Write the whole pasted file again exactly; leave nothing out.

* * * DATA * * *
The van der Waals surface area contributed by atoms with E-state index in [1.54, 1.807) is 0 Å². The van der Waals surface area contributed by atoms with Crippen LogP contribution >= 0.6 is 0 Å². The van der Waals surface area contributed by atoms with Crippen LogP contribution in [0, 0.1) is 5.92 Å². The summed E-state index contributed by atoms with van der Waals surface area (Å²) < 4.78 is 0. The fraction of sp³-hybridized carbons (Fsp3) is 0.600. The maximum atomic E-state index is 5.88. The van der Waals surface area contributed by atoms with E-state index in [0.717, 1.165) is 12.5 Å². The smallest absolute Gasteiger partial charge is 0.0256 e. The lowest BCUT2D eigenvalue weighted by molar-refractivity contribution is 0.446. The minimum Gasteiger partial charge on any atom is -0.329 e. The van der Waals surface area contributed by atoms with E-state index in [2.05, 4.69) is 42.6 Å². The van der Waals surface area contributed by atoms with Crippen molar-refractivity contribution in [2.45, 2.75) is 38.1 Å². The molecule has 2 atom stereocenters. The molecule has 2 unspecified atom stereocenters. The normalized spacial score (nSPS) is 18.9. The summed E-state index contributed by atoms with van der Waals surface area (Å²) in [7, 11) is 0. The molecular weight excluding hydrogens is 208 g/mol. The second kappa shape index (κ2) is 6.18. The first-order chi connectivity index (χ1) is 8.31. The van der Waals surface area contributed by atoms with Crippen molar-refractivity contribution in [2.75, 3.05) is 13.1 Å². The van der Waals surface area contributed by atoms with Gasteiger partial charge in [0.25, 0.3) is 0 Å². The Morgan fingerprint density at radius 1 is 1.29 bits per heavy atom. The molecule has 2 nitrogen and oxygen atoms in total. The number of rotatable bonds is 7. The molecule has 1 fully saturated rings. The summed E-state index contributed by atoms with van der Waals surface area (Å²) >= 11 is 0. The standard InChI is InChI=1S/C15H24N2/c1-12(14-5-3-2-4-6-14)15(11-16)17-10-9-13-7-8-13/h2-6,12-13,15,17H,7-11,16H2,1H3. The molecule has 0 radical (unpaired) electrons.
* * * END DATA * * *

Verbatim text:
The van der Waals surface area contributed by atoms with E-state index in [1.54, 1.807) is 0 Å². The van der Waals surface area contributed by atoms with Crippen LogP contribution >= 0.6 is 0 Å². The van der Waals surface area contributed by atoms with Crippen LogP contribution in [0, 0.1) is 5.92 Å². The summed E-state index contributed by atoms with van der Waals surface area (Å²) < 4.78 is 0. The fraction of sp³-hybridized carbons (Fsp3) is 0.600. The maximum atomic E-state index is 5.88. The van der Waals surface area contributed by atoms with E-state index in [0.717, 1.165) is 12.5 Å². The smallest absolute Gasteiger partial charge is 0.0256 e. The lowest BCUT2D eigenvalue weighted by molar-refractivity contribution is 0.446. The minimum Gasteiger partial charge on any atom is -0.329 e. The van der Waals surface area contributed by atoms with E-state index in [2.05, 4.69) is 42.6 Å². The van der Waals surface area contributed by atoms with Crippen molar-refractivity contribution in [2.45, 2.75) is 38.1 Å². The molecule has 2 atom stereocenters. The molecule has 2 unspecified atom stereocenters. The normalized spacial score (nSPS) is 18.9. The summed E-state index contributed by atoms with van der Waals surface area (Å²) in [7, 11) is 0. The molecular weight excluding hydrogens is 208 g/mol. The second kappa shape index (κ2) is 6.18. The first-order chi connectivity index (χ1) is 8.31. The van der Waals surface area contributed by atoms with Crippen molar-refractivity contribution in [2.75, 3.05) is 13.1 Å². The van der Waals surface area contributed by atoms with Gasteiger partial charge in [0.25, 0.3) is 0 Å². The Morgan fingerprint density at radius 1 is 1.29 bits per heavy atom. The molecule has 2 nitrogen and oxygen atoms in total. The number of rotatable bonds is 7. The molecule has 1 fully saturated rings. The summed E-state index contributed by atoms with van der Waals surface area (Å²) >= 11 is 0. The standard InChI is InChI=1S/C15H24N2/c1-12(14-5-3-2-4-6-14)15(11-16)17-10-9-13-7-8-13/h2-6,12-13,15,17H,7-11,16H2,1H3. The molecule has 0 radical (unpaired) electrons.